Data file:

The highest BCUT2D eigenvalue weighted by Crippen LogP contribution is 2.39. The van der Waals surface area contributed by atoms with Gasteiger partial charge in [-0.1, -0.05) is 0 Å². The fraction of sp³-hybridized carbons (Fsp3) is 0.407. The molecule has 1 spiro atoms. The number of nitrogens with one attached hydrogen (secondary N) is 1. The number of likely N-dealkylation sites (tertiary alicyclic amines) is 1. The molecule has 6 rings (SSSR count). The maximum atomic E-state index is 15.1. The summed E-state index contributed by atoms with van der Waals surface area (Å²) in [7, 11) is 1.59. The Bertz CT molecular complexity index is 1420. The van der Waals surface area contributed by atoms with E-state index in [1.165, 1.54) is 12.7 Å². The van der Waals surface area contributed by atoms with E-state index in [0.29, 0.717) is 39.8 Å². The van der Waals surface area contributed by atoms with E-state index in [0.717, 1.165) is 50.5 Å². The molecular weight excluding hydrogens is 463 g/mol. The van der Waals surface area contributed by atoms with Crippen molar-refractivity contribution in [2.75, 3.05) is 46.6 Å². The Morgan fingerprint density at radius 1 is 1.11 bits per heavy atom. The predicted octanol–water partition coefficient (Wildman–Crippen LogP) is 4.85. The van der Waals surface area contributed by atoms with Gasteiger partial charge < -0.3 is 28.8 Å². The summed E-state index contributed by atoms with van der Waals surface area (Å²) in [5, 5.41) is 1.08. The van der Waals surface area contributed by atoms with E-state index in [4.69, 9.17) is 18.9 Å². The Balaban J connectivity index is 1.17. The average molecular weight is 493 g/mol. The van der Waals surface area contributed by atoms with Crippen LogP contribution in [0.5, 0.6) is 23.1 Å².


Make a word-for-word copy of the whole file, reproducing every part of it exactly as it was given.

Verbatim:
The highest BCUT2D eigenvalue weighted by Crippen LogP contribution is 2.39. The van der Waals surface area contributed by atoms with Gasteiger partial charge in [-0.1, -0.05) is 0 Å². The fraction of sp³-hybridized carbons (Fsp3) is 0.407. The molecule has 1 spiro atoms. The number of nitrogens with one attached hydrogen (secondary N) is 1. The number of likely N-dealkylation sites (tertiary alicyclic amines) is 1. The molecule has 6 rings (SSSR count). The maximum atomic E-state index is 15.1. The summed E-state index contributed by atoms with van der Waals surface area (Å²) in [7, 11) is 1.59. The Bertz CT molecular complexity index is 1420. The van der Waals surface area contributed by atoms with E-state index in [1.165, 1.54) is 12.7 Å². The van der Waals surface area contributed by atoms with E-state index in [0.29, 0.717) is 39.8 Å². The van der Waals surface area contributed by atoms with E-state index in [0.717, 1.165) is 50.5 Å². The molecular weight excluding hydrogens is 463 g/mol. The van der Waals surface area contributed by atoms with Crippen molar-refractivity contribution in [2.75, 3.05) is 46.6 Å². The Morgan fingerprint density at radius 1 is 1.11 bits per heavy atom. The predicted octanol–water partition coefficient (Wildman–Crippen LogP) is 4.85. The van der Waals surface area contributed by atoms with Gasteiger partial charge < -0.3 is 28.8 Å². The summed E-state index contributed by atoms with van der Waals surface area (Å²) in [5, 5.41) is 1.08. The van der Waals surface area contributed by atoms with E-state index in [4.69, 9.17) is 18.9 Å². The Balaban J connectivity index is 1.17. The average molecular weight is 493 g/mol. The van der Waals surface area contributed by atoms with Crippen LogP contribution in [0.5, 0.6) is 23.1 Å².